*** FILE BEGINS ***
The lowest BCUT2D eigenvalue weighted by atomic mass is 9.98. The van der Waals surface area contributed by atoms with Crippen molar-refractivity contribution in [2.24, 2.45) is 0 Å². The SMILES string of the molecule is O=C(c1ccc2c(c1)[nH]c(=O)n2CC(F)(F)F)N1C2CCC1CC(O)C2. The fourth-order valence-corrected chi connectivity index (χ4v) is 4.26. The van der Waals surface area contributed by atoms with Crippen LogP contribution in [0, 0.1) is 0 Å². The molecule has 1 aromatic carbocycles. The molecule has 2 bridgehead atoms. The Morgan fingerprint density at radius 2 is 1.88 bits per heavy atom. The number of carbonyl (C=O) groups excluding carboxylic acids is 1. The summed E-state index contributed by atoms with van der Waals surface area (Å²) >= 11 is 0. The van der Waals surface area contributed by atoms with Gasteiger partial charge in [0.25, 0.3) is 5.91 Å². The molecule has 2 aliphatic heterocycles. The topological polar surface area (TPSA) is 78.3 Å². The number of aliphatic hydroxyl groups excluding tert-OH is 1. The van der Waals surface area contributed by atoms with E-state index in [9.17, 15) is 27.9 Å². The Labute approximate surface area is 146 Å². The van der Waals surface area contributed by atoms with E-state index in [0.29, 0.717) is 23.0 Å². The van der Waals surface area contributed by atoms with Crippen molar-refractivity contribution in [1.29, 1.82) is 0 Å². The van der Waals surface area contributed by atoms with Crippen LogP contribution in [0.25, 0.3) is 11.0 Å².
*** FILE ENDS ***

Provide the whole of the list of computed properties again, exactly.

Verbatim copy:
The lowest BCUT2D eigenvalue weighted by atomic mass is 9.98. The van der Waals surface area contributed by atoms with Crippen molar-refractivity contribution in [2.24, 2.45) is 0 Å². The SMILES string of the molecule is O=C(c1ccc2c(c1)[nH]c(=O)n2CC(F)(F)F)N1C2CCC1CC(O)C2. The fourth-order valence-corrected chi connectivity index (χ4v) is 4.26. The van der Waals surface area contributed by atoms with Crippen LogP contribution in [0, 0.1) is 0 Å². The molecule has 1 aromatic carbocycles. The molecule has 2 bridgehead atoms. The Morgan fingerprint density at radius 2 is 1.88 bits per heavy atom. The number of carbonyl (C=O) groups excluding carboxylic acids is 1. The summed E-state index contributed by atoms with van der Waals surface area (Å²) >= 11 is 0. The van der Waals surface area contributed by atoms with Gasteiger partial charge in [0.25, 0.3) is 5.91 Å². The molecule has 2 aliphatic heterocycles. The topological polar surface area (TPSA) is 78.3 Å². The number of aliphatic hydroxyl groups excluding tert-OH is 1. The van der Waals surface area contributed by atoms with E-state index in [9.17, 15) is 27.9 Å². The Labute approximate surface area is 146 Å². The van der Waals surface area contributed by atoms with E-state index in [0.29, 0.717) is 23.0 Å². The van der Waals surface area contributed by atoms with Crippen molar-refractivity contribution in [1.29, 1.82) is 0 Å². The van der Waals surface area contributed by atoms with Crippen LogP contribution in [0.25, 0.3) is 11.0 Å².